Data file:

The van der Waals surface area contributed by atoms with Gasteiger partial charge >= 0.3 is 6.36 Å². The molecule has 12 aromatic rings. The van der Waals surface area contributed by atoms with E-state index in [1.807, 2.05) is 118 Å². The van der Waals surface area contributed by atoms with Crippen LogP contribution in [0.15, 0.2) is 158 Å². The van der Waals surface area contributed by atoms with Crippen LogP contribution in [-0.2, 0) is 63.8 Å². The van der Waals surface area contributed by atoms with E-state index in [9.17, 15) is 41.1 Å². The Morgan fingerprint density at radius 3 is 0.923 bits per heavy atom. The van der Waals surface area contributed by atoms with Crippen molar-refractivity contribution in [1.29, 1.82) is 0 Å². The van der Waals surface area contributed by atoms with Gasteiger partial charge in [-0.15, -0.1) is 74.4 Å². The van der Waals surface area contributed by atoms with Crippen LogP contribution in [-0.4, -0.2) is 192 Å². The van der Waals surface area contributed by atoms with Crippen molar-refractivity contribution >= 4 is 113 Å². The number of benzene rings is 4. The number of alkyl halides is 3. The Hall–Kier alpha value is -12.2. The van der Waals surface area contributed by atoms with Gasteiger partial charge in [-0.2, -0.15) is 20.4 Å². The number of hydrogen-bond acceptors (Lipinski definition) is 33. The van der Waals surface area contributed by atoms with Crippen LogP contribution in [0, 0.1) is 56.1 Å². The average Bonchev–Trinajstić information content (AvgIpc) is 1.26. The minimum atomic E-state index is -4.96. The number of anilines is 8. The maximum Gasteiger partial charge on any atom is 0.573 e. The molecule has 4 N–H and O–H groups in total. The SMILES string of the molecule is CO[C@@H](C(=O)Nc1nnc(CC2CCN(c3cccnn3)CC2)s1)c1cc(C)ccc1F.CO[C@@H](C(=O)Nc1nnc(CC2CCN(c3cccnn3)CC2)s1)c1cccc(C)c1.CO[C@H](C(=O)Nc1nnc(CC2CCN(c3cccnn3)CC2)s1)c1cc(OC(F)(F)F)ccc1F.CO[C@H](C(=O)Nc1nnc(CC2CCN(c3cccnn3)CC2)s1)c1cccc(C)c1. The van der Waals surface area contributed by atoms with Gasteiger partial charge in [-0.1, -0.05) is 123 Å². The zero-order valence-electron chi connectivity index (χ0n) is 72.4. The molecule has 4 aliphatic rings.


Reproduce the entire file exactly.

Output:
The van der Waals surface area contributed by atoms with Gasteiger partial charge >= 0.3 is 6.36 Å². The molecule has 12 aromatic rings. The van der Waals surface area contributed by atoms with E-state index in [1.807, 2.05) is 118 Å². The van der Waals surface area contributed by atoms with Crippen LogP contribution in [0.15, 0.2) is 158 Å². The van der Waals surface area contributed by atoms with Crippen LogP contribution in [-0.2, 0) is 63.8 Å². The van der Waals surface area contributed by atoms with E-state index in [9.17, 15) is 41.1 Å². The Morgan fingerprint density at radius 3 is 0.923 bits per heavy atom. The van der Waals surface area contributed by atoms with Crippen molar-refractivity contribution in [1.29, 1.82) is 0 Å². The van der Waals surface area contributed by atoms with Gasteiger partial charge in [-0.15, -0.1) is 74.4 Å². The van der Waals surface area contributed by atoms with Crippen LogP contribution in [-0.4, -0.2) is 192 Å². The van der Waals surface area contributed by atoms with Crippen molar-refractivity contribution >= 4 is 113 Å². The number of benzene rings is 4. The number of alkyl halides is 3. The Hall–Kier alpha value is -12.2. The van der Waals surface area contributed by atoms with Gasteiger partial charge in [-0.2, -0.15) is 20.4 Å². The number of hydrogen-bond acceptors (Lipinski definition) is 33. The van der Waals surface area contributed by atoms with Crippen LogP contribution in [0, 0.1) is 56.1 Å². The average Bonchev–Trinajstić information content (AvgIpc) is 1.26. The minimum atomic E-state index is -4.96. The number of anilines is 8. The maximum Gasteiger partial charge on any atom is 0.573 e. The molecule has 4 N–H and O–H groups in total. The SMILES string of the molecule is CO[C@@H](C(=O)Nc1nnc(CC2CCN(c3cccnn3)CC2)s1)c1cc(C)ccc1F.CO[C@@H](C(=O)Nc1nnc(CC2CCN(c3cccnn3)CC2)s1)c1cccc(C)c1.CO[C@H](C(=O)Nc1nnc(CC2CCN(c3cccnn3)CC2)s1)c1cc(OC(F)(F)F)ccc1F.CO[C@H](C(=O)Nc1nnc(CC2CCN(c3cccnn3)CC2)s1)c1cccc(C)c1. The van der Waals surface area contributed by atoms with Gasteiger partial charge in [-0.1, -0.05) is 123 Å². The zero-order valence-electron chi connectivity index (χ0n) is 72.4. The molecule has 4 aliphatic rings.